In honor of celebrating the 40th anniversary of the Timeshare Industry in Aruba, a report was commissioned by the Aruba Timeshare Association, ATSA, to provide an overview of the island’s timeshare landscape from data collected in 2017. The report was commissioned in collaboration with Aruba Tourism Authority, ATA, and prepared by the University of Aruba, UA.
The following is the third article in a series of six, summarizing the study.
Timeshare motivations and Market Factor
The respondents in the current timeshare study are very satisfied with and loyal to their Aruba timeshare resorts. They use their timeshares and almost virtually never trade for other Caribbean or other global locations. Most of the respondents purchased their timeshare new (50.2%) and have 1 or 2 weeks (75.2%). The motives used to persuade them to acquire timeshare in Aruba were 1) Aruba as a destination and 2) The resort itself. The sales and marketing factors most likely to influence the respondents to purchase timeshare in Aruba were 1) Previous visits to Aruba and 2) Direct contact with the resort representative.
Timeshare Usage and Expenditure
In summary, the overall spend by the timeshare respondents was very good. It is important to note though that consistent with behavioral economics and consumer behavior research, visitors tend to overestimate expenditures by as much as 10-15%. The highest categories were food and beverage (both inside and outside resort), gambling and shopping. The areas that were lowest in expenditures were nature adventures, beach rentals, and cultural activities. Even sightseeing and tours were fairly negligible and would benefit the island if increased.
With an average party size of 3.28 and average length of stay of 12.5 days, there are opportunities for spend increases if Aruba works to determine weaknesses and capitalize on them. One thing to note is that the average maintenance fees on Aruba were $1,000 per week and that almost half of respondents paid an average of $753 in assessments and other fees over the past two years. The following section describes the direct and indirect economic impact of the timeshare industry on Aruba based on the self-reported spend of the respondents to the survey, along with the maintenance and other fees considered.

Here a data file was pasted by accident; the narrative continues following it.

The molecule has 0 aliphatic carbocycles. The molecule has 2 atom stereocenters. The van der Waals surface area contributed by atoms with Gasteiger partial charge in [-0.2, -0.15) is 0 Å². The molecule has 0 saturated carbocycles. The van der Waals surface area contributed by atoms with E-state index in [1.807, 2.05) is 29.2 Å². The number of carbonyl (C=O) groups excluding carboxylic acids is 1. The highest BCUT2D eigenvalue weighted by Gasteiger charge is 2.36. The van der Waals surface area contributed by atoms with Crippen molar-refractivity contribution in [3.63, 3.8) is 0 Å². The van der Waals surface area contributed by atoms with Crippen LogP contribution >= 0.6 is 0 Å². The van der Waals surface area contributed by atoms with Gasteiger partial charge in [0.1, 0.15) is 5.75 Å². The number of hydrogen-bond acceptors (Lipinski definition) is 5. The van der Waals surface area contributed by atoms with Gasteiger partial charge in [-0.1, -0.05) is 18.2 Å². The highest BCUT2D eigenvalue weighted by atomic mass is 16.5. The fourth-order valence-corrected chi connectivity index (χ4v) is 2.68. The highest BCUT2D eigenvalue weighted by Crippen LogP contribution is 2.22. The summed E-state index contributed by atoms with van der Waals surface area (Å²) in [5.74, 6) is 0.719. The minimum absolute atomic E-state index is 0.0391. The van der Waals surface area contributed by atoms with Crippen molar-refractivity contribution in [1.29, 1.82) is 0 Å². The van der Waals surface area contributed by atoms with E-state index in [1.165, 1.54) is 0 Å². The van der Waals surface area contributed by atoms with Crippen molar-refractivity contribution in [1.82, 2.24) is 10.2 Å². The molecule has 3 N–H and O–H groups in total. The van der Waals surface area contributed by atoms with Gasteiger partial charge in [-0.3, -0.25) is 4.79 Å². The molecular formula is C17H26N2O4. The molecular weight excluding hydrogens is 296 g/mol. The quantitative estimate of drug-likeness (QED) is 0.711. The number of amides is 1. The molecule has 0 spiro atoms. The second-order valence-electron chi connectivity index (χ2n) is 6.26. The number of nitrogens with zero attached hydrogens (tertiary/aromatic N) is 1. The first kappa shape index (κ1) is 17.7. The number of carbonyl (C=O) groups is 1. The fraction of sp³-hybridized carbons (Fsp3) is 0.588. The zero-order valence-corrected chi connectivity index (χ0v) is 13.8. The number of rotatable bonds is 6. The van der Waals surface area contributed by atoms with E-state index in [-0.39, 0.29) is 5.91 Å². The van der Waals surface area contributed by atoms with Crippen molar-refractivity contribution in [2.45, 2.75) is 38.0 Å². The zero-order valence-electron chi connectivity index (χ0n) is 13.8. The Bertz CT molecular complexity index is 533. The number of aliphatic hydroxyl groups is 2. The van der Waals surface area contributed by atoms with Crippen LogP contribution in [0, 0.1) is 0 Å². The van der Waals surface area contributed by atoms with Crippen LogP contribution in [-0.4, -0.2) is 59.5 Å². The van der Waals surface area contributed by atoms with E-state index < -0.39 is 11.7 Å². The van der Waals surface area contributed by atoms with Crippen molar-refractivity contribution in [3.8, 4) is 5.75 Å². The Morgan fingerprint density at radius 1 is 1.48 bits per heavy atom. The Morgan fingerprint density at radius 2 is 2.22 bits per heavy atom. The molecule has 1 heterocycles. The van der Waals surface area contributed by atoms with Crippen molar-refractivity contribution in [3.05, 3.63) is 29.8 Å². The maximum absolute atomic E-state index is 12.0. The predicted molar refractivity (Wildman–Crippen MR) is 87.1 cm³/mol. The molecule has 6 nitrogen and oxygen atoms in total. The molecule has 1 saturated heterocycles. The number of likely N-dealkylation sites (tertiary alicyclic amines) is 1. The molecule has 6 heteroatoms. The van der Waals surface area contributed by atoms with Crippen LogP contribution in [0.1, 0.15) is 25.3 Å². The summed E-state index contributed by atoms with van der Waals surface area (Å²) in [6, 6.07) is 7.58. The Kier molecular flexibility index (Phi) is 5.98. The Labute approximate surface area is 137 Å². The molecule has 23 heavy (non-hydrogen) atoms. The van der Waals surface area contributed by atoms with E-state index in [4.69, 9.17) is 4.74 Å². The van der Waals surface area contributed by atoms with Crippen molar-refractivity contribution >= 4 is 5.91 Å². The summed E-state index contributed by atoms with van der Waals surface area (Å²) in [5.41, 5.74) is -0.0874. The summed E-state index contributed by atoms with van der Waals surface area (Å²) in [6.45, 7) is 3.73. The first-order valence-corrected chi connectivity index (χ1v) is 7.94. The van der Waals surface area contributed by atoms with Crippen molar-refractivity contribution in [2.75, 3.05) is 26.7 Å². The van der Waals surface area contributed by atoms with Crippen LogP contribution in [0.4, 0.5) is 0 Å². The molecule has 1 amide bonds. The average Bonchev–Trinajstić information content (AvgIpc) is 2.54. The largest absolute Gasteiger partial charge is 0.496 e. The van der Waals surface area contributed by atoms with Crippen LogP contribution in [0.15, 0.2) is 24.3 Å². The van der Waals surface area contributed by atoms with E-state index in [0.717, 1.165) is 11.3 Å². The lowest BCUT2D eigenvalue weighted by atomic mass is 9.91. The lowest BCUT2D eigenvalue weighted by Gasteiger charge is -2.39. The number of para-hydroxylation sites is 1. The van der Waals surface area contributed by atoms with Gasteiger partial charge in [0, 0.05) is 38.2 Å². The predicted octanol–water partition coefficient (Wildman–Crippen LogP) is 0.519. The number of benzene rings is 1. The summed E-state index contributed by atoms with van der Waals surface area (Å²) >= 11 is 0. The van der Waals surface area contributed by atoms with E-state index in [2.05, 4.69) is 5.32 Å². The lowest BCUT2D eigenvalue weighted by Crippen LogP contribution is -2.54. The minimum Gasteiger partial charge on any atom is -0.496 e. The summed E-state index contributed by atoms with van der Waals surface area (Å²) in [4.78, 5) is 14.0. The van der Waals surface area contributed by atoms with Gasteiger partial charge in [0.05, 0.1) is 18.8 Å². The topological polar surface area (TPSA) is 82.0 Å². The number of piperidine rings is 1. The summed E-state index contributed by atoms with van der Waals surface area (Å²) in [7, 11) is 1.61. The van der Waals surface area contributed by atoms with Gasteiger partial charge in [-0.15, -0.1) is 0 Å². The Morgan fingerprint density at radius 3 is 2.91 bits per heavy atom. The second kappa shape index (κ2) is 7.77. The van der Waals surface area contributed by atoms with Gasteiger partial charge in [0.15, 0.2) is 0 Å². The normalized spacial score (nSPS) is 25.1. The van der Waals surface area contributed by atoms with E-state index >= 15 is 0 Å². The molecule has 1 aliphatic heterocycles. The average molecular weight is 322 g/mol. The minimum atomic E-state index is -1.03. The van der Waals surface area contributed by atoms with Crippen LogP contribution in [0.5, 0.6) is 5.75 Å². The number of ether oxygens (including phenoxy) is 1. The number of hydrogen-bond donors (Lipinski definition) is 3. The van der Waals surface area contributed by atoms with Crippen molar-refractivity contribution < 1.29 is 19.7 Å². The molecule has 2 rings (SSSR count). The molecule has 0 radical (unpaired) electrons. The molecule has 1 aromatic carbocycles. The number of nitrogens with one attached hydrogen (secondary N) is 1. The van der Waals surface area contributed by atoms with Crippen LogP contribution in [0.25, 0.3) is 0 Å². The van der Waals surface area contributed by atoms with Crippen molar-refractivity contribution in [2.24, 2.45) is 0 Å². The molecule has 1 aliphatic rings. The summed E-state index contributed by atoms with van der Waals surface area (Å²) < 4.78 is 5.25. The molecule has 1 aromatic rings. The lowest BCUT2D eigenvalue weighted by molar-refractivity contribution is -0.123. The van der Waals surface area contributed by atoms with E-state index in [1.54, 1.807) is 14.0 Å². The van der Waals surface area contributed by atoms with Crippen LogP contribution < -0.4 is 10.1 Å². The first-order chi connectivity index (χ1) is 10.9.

It is good to remember that the overall spend by timeshare owners or revenues from the timeshare industry is based on purchase price, maintenance and other fees, spend on food and beverages, gambling, shopping, activities (recreation, watersports, golf and others), car rental, groceries, and sightseeing. Direct spend would include timeshare costs, maintenance and other fees spent for the timeshare itself, as well as food and beverage monies spent at the resort itself.
Indirect spend would include all other monies spent while on Aruba to other businesses or entities that are providing products or services to the timeshare owners.
In assessing the gross economic value of the Aruban timeshare industry in 2017, it is conservatively projected at an estimated $530 million. This is equivalent to one-third of gross tourism earnings and almost 20% of nominal GDP projected for 2017 for Aruba, the equivalent of one-fifth of the Aruban gross domestic production.
More specifically, the Aruban timeshare industry generates directly an estimated $274 million, whereas indirectly its impact is estimated at $191 million, with a calculated induced impact of an additional $63 million.
When accounting for all factors the net added value of the Aruban timeshare industry is estimated conservatively at $387 million to Aruba.
A large number of industries on Aruba can feel the economic benefits of the timeshare industry such as: retail, restaurants, casinos, tours and sightseeing among others.
To conclude, the timeshare industry has a very positive economic impact on Aruba and adds value in many ways, both economically and through positive word of mouth due to the tie that these customers have to the island of Aruba.